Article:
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Russia puts Estonia prime minister on wanted list for destroying Soviet monuments

EU leaders meet in Brussels

By Filipp Lebedev and Andrius Sytas

MOSCOW/VILNIUS (Reuters) -Russian police have put Estonian Prime Minister Kaja Kallas, Lithuania's culture minister, and members of the previous Latvian parliament on a wanted list for destroying Soviet-era monuments, according to the Russian interior ministry's database.

Kremlin spokesman Dmitry Peskov said Kallas was wanted for the "desecration of historical memory".

Russian state agency TASS said the Baltic officials were accused of "destroying monuments to Soviet soldiers", acts that are punishable by a five-year prison term under the Russian criminal code.

Since Russia's invasion of Ukraine in February 2022, Estonia, Latvia and Lithuania have demolished most of their Soviet-era monuments, including those commemorating Soviet solders killed in World War Two.

The three countries were once ruled from Moscow but are now members of both the European Union and NATO, and since the Russian invasion in Ukraine have emerged as staunch supporters of Ukraine and vocal critics of Russia.

The Baltic governments regard the monuments as propaganda tools constructed by their former imperial overlords.

"The Kremlin now hopes this move will help to silence me and others – but it won't," Kallas said in a post on social media platform X. "I will continue my strong support to Ukraine. I will continue to stand for increasing Europe's defence."

NATO member Spain's Prime Minister Pedro Sanchez told Kallas on X: "(Russian President Vladimir Putin) won't bully us. The Spanish people and Europe stand behind you".

The Baltic politicians risk being placed under arrest if they cross the Russian border, but otherwise declaring them as "wanted" is unlikely to have any practical consequence.

'ONLY THE BEGINNING'

The head of the Russian Investigative Committee, Alexander Bastrykin, had ordered a criminal investigation in response to the monuments being torn down.

Russian Foreign Ministry spokeswoman Maria Zakharova said on Tuesday: "This is only the beginning."

"Crimes against the memory of the world's liberators from Nazism and fascism must be prosecuted," she said.

As well as Kallas, Estonian State Secretary Taimar Peterkop, Lithuanian Culture Minister Simonas Kairys and about 60 of the 100 members of the previous Latvian parliament, which ended its term in November 2022, were put on the list, according to the Russian ministry database.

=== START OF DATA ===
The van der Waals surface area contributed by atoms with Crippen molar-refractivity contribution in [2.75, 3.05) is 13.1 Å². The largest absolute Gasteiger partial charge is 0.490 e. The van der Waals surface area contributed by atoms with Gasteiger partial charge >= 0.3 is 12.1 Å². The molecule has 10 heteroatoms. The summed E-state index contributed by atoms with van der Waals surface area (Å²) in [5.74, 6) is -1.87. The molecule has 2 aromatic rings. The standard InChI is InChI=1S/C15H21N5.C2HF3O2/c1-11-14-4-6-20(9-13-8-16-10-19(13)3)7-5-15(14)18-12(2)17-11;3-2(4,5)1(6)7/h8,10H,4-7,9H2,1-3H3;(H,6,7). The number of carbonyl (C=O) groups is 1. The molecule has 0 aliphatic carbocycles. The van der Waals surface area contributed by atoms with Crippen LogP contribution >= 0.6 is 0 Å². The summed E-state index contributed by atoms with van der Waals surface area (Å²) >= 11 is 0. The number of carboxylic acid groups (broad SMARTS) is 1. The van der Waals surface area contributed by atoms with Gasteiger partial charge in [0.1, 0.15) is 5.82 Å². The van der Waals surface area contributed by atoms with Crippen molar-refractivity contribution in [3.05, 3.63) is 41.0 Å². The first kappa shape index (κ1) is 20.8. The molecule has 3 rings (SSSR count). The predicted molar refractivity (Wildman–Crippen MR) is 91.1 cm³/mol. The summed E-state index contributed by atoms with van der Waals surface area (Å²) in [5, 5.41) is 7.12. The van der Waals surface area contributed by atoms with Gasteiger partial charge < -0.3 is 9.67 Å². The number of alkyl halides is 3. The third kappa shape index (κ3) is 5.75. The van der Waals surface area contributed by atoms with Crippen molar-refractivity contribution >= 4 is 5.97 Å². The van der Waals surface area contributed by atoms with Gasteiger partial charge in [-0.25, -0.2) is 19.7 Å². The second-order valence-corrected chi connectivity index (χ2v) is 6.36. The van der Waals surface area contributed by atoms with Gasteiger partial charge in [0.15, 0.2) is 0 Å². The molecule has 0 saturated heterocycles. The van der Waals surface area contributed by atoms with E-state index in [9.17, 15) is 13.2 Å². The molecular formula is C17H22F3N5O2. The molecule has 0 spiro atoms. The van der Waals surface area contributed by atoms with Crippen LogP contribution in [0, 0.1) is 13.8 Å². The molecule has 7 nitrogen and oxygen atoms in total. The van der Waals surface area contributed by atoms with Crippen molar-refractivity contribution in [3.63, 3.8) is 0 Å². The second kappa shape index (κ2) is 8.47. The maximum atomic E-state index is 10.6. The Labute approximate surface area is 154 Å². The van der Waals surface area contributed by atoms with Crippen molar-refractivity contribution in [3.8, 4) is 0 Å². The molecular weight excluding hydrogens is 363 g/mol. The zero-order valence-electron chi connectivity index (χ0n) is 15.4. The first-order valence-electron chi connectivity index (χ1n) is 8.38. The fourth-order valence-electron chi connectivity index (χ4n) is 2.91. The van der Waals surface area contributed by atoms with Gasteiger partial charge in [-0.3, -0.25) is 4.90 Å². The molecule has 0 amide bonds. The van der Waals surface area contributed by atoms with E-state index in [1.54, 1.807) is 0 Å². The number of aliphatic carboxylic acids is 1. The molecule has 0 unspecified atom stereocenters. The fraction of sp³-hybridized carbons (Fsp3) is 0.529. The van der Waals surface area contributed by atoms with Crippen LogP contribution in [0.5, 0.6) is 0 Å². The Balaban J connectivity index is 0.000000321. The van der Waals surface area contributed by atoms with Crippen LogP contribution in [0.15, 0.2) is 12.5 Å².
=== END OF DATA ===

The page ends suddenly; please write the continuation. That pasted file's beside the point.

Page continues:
Kairys told Reuters the arrest order "means I acted actively and in a principled way".

Latvian Prime Minister Evika Silina told reporters in Riga that the Russian move was illegal and politically motivated, news portal Delfi reported. "We are declaring that Latvia will not give in to such attempts at intimidation", she was quoted as saying by Delfi.

Several dozen other Baltic politicians were also added to the Russian wanted list, including mayors, municipal deputies, and the former Latvian interior minister, Marija Golubeva.

The Baltic states were annexed by the Soviet Union in 1940, and then occupied by Nazi Germany before returning to Moscow's rule as part of the Soviet Communist bloc until they regained independence with the collapse of the Soviet Union in 1991.

Kallas said in 2022 that Estonian authorities would dismantle 200 to 400 of the monuments. A Soviet tank monument in the majority Russian-speaking town of Narva was removed in August.

In Latvia, an 84-metre (275-ft) structure built to commemorate the Soviet victory in World War Two was crushed with a bulldozer. More Soviet monuments were removed all over the country.

Tens of thousands of Russian speakers in Latvia used to gather every May 9 around the Riga monument, but their gatherings were banned after Russia's invasion of Ukraine.

Lithuania removed dozens of memorials to Soviet troops in 2022, including a large group of sculptures in a Vilnius cemetery.

(Reporting by Dmitry Antonov in Moscow, Filipp Lebedev in Tbilisi and Andrius Sytas in Vilnius; Additional reporting by Catarina Demony; Editing by Gareth Jones and Rosalba O'Brien)